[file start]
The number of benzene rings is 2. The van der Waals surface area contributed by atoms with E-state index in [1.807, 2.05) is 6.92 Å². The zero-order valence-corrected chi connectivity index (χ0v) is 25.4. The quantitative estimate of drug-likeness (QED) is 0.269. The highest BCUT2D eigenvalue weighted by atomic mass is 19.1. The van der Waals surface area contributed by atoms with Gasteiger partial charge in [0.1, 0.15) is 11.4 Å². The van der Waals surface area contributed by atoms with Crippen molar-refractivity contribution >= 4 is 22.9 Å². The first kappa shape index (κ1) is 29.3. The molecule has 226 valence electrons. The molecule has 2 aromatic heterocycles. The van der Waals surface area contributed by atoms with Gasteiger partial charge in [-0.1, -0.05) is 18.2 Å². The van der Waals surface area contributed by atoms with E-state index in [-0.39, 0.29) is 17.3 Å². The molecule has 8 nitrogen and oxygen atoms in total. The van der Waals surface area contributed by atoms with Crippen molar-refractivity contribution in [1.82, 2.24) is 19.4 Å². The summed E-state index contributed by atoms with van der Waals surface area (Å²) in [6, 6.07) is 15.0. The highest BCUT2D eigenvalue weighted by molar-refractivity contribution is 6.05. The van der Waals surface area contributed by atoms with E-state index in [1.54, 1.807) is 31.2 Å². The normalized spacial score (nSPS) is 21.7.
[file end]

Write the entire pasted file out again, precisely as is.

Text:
The number of benzene rings is 2. The van der Waals surface area contributed by atoms with E-state index in [1.807, 2.05) is 6.92 Å². The zero-order valence-corrected chi connectivity index (χ0v) is 25.4. The quantitative estimate of drug-likeness (QED) is 0.269. The highest BCUT2D eigenvalue weighted by atomic mass is 19.1. The van der Waals surface area contributed by atoms with Gasteiger partial charge in [0.1, 0.15) is 11.4 Å². The van der Waals surface area contributed by atoms with Crippen molar-refractivity contribution >= 4 is 22.9 Å². The first kappa shape index (κ1) is 29.3. The molecule has 226 valence electrons. The molecule has 2 aromatic heterocycles. The van der Waals surface area contributed by atoms with Gasteiger partial charge in [-0.1, -0.05) is 18.2 Å². The van der Waals surface area contributed by atoms with E-state index in [-0.39, 0.29) is 17.3 Å². The molecule has 8 nitrogen and oxygen atoms in total. The van der Waals surface area contributed by atoms with Crippen molar-refractivity contribution in [1.82, 2.24) is 19.4 Å². The summed E-state index contributed by atoms with van der Waals surface area (Å²) in [6, 6.07) is 15.0. The highest BCUT2D eigenvalue weighted by molar-refractivity contribution is 6.05. The van der Waals surface area contributed by atoms with E-state index in [1.54, 1.807) is 31.2 Å². The normalized spacial score (nSPS) is 21.7.